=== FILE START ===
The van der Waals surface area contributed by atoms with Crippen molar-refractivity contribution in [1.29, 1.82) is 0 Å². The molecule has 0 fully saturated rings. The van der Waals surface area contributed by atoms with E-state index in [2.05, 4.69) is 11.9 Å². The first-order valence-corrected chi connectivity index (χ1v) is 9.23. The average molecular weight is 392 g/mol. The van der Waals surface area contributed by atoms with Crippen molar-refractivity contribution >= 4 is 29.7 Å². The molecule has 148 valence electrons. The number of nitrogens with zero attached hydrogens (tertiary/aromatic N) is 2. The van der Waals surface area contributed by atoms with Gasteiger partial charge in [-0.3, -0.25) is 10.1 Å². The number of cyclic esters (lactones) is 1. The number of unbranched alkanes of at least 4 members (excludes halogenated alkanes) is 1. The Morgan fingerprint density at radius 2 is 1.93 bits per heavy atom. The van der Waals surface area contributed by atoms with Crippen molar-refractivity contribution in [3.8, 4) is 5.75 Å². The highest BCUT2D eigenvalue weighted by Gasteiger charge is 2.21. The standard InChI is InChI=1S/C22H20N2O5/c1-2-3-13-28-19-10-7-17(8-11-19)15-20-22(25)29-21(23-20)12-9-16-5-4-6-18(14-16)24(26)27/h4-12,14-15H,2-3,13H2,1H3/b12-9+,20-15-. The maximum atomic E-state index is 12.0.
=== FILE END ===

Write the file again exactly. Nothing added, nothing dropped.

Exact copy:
The van der Waals surface area contributed by atoms with Crippen molar-refractivity contribution in [1.29, 1.82) is 0 Å². The molecule has 0 fully saturated rings. The van der Waals surface area contributed by atoms with E-state index in [2.05, 4.69) is 11.9 Å². The first-order valence-corrected chi connectivity index (χ1v) is 9.23. The average molecular weight is 392 g/mol. The van der Waals surface area contributed by atoms with Crippen molar-refractivity contribution >= 4 is 29.7 Å². The molecule has 148 valence electrons. The number of nitrogens with zero attached hydrogens (tertiary/aromatic N) is 2. The van der Waals surface area contributed by atoms with Gasteiger partial charge in [-0.3, -0.25) is 10.1 Å². The number of cyclic esters (lactones) is 1. The number of unbranched alkanes of at least 4 members (excludes halogenated alkanes) is 1. The Morgan fingerprint density at radius 2 is 1.93 bits per heavy atom. The van der Waals surface area contributed by atoms with Crippen molar-refractivity contribution in [3.8, 4) is 5.75 Å². The highest BCUT2D eigenvalue weighted by Gasteiger charge is 2.21. The standard InChI is InChI=1S/C22H20N2O5/c1-2-3-13-28-19-10-7-17(8-11-19)15-20-22(25)29-21(23-20)12-9-16-5-4-6-18(14-16)24(26)27/h4-12,14-15H,2-3,13H2,1H3/b12-9+,20-15-. The maximum atomic E-state index is 12.0.